This ^ 1000!

Dante said...

Jr:

But then again I am a HUGE critic of the whole free internet movement since its so anti markets its scary.

I too am a HUGE critic of stealing IP and giving it away, from movies, music, etc.

In this case, though, it's not quite so clear. The journals allow JSTOR, a non-profit, to redistribute. JSTOR is presumably merely obtaining enough revenue to maintain the repositories and access. It's not like they are trying to make a business of it, but rather enabling access.

Even now, JSTOR allows posting to the internet downloaded papers (though paid for).

It isn't like that Assange dude, or the P2P people stealing people's IP, or the Open Source movement with viral rights attached to them, or China deciding what rights they ought to have to others IP.

Mark said...

Well, most academic research in this country is funded by either the federal government or by non-profits.

JSTOR makes their data available to academic institutions for free; everyone else has to pay a not non-onerous fee to see it.

What I want to know is what skin the feds had in this particular game. Why was Swartz putting stuff that was already paid for by the government for the general welfare into the free internet more of a crime than what Corzine did?

Well, I actually know. Corzine is one of the players, Swartz was one of the people who actually thought about the people.

Emil Blatz said...

Wow, under those oppressive conditions you wouldn't want to utter a fart. Even a silent one.

Mark said...

It actually helps a bit to understand the peer review system that dominates academic publishing.

The idea is that journals receive papers from academics, editors parse the entries for quality (usually just by looking at the qualifications of the primary researchers, i.e. the letters and institutions after their names) and then send copies to reviewers they trust.

In other words, more people in their already tight circle.

These experts then say yeah, this meets conventional wisdom, OR say Wow, this rocks! or just as often I don't know what the fuck this kid is doing.

And then the paper gets published, or not.

All of this is outside of government oversight. But government funding of research is totally based on the researchers' track record in publication within the peer-reviewed journals.

In the hard sciences, my gut is that the system works. In the softer ones, I think whatever squishes most pretty wins.

mark said...

Dante said...
It isn't like that Assange dude, or the P2P people stealing people's IP, or the Open Source movement with viral rights attached to them, or China deciding what rights they ought to have to others IP.


On P2P. How should society handle new distribution mediums? In the past for things like recordings (they are stealing from composers), radio (they are stealing from performers), and cable tv (they are stealing from everyone). And each of those DO steal from content creators. We are OK with that 'theft', by law. We passed laws to protect the new distribution format from the old monopoly holders of the old distribution format by limiting payment or even telling musicians that radio owes them nothing.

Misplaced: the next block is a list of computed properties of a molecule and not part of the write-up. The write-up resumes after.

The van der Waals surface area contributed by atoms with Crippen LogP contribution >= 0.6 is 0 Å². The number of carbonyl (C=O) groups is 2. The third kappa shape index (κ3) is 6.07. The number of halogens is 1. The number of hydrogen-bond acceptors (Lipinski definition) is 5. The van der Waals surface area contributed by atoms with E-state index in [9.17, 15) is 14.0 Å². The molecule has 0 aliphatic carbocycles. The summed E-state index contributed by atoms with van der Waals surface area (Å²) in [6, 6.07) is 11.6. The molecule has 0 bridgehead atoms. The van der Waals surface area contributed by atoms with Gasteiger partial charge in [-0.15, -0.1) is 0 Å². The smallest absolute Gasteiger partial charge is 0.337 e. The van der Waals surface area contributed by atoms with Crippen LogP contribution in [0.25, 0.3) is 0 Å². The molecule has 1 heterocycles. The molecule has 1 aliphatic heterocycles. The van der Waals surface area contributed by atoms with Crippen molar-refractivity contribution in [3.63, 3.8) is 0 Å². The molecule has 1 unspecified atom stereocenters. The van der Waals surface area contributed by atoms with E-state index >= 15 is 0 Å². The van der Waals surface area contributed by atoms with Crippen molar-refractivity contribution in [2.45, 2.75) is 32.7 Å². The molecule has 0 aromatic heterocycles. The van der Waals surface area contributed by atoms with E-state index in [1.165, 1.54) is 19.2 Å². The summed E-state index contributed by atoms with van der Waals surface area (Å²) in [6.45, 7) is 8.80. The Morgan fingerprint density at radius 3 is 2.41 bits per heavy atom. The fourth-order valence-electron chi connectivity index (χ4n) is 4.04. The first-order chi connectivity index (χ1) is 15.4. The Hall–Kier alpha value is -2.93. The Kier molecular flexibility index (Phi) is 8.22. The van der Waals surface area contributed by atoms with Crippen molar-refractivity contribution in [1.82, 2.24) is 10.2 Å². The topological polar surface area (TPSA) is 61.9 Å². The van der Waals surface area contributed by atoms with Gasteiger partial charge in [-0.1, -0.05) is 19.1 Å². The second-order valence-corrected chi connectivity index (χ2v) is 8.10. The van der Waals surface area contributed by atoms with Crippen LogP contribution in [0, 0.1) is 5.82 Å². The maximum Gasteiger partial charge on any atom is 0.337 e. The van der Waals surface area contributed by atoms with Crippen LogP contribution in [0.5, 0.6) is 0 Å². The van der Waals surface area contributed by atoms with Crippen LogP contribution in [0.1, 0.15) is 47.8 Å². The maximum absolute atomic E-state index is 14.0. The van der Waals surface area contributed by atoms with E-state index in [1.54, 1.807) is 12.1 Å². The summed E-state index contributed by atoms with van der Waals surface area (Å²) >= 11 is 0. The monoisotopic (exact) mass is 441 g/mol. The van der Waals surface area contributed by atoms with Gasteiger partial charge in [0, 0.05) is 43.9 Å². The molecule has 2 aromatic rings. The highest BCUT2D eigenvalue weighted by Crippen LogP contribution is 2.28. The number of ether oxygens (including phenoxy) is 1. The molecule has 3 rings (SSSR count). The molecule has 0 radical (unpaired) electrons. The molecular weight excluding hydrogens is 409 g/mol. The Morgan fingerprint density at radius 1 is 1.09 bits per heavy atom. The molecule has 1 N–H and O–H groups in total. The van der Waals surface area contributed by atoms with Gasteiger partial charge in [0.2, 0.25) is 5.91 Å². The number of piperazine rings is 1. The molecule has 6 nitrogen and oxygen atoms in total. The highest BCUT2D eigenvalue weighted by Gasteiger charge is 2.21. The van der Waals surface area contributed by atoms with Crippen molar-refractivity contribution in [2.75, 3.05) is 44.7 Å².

For example: I develop of new way of sharing information that is superior to sheet music, recordings, radio, tv, cable, or the internet. Why should the government enforced monopoly holders in those old distribution formats be allowed to KILL my new technology through the extension of their monopoly? Aren't their current monopolies in the old tech enough? Because they will kill the new tech given the chance. Just re-read all the venom against recordings, radio, cable, vcr's, and the internet by the old guard. Can you imagine if buggy whip manufacturers where given the right to make the laws for automobiles?

On Open Source. Why shouldn't I control the software I create? If Microsoft can charge whatever they want (and I assume you are OK with that) why can't I tell you "If you use MY code, then my 'payment' is you must pass that on the same freedom I gave you to your users. If you don't like it ... don't use my code. Write your own library or kernel you damn pirate." GPL isn't viral. It is people using copyright to protect THEIR code in a way that they desire. And the proof that this is superior to closed code is rather easy to see. Open Source software runs the internet and controls the data. Period.

On developing countries (not China). The USA didn't respect the IP of the world for the first 100+ years of our nation. We allowed publishers to do what they wanted because having lots of available knowledge for developing industry is really really important. Of course today we don't want a 3rd world nation to become a 1st world nation. The simple fact is that a nation which limits IP protection to reasonable terms will develop faster the ones that overly protect. This has been demonstrated time and again in the last centuries. And this right (loose IP laws) as a nation to develop that WE claimed in our early years we deny to others.